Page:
Nearly ninety years after women won the right to vote, and thirty years after the height of the women’s movement, women in the workplace still earn 78 cents for every dollar a man earns. There are many reasons for this disparity – not the least of which is that men and women often talk a different language in the workplace. And if you’re not speaking the same language, your ideas don’t get heard and you don’t get the respect you deserve.
Short of carrying around a bullhorn at work, what can be done? Code Switching: How to Talk So Men Will Listen (2009, Alpha Books/Penguin Group) offers some straightforward suggestions that help both women and men hear – and understand – each other better. Its authors, Claire Damken Brown, Ph.D., and Audrey Nelson, Ph.D., provide how-to steps to help businesswomen conquer the communication nuances between men and women in the workplace.
Code Switching demonstrates how women can get male co-workers to take them more seriously by altering a few simple communication behaviors. (See www.CodeSwitching.biz to learn more).
1. Consistently offer your hand and use a firm, full-palm handshake. Touch changes the tenor of an interaction most dramatically, and the handshake is the only sanctioned business ritual that employs touch. To participate as full partners, women also have to participate in this business code.
2. Here’s a list of words that we wish would disappear from women’s speech (more evident in Gen X and Y women): the use of “like,” “you are the bomb,” and “you are a rock star.” Save it for the girlfriend lunch, not the corporate board meeting.
3. Don’t take it personally when he interrupts. It’s part of the way he talks with his buds. Be ready to direct the discussion back to you and your topic.
4. Say it in a sound bite. He asks you a question–give him a one word or one sentence answer. If he needs more information, he’ll ask. Then you can provide a few details. If he still needs more, he’ll ask again.
5. Congruency is key. Make sure your nonverbal message matches your verbal message. Don’t talk about the importance of upholding company policy and values, and then fall into the punch bowl at the sales awards banquet.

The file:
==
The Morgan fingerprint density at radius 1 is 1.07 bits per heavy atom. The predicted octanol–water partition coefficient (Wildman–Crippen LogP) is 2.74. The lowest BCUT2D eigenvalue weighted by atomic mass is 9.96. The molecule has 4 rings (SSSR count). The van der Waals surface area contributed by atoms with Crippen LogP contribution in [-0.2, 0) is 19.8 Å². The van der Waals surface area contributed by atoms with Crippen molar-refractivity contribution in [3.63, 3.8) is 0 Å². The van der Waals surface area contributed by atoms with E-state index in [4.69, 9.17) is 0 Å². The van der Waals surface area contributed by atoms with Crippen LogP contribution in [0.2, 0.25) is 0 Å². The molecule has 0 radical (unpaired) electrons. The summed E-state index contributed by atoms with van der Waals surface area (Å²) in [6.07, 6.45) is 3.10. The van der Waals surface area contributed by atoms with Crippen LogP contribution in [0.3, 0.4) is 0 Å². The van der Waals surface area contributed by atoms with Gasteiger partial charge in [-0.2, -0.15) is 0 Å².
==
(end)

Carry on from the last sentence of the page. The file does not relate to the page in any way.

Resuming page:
6. Initiate the conversation. Being the first to speak is being assertive. It communicates credibility and confidence, plus shows your initiative and interest in the person or meeting topic.
7. If you have a work lover, talk with him or her about the pros and cons of trying to keep it a secret. What do you have to gain or lose? Most important, get familiar with the company policy on dating. Yes, many organizations have dating policies in place and what employees should do if they become romantically involved.
8. If your audience composition is mostly men, lean more toward facts and primarily bullet style. Use statements like, “There are three ways this is going to impact the bottom line.” Then list them.
9. Be direct and say what you mean. Get rid of “I’d like to ask a question” and just ask your question. Instead of saying “Are you doing that?” tell the person directly your concerns about the project.
10. Ask. Aim high–very high–when you ask; it’s easier to come down than go up. If you don’t ask, you won’t get it. Ask for everything and you may get something. And something is better than nothing. Asking shows you’re in the game to stay.
Written by Claire Damken Brown, Ph.D. and Audrey Nelson, Ph.D., co-authors of Code Switching: How to Talk So Men Will Listen (2009, Alpha Books/Penguin Group), www.CodeSwitching.biz.
Claire Damken Brown, Ph.D., founder and president of Damken Brown and Associates, Inc., is a savvy diversity expert. She consults with organizations on cutting-edge practices that prevent harassment/discrimination, improve gender communication, resolve conflicts, and model cultural competency, creating workplaces where people stay and thrive.
Audrey Nelson, Ph.D., is an internationally recognized communication consultant and seminar leader, and head of Nelson Communication, a corporate communication company. She specializes in interpersonal skills, male/female communication, sexual harassment and discrimination, cultural diversity, and conflict management.
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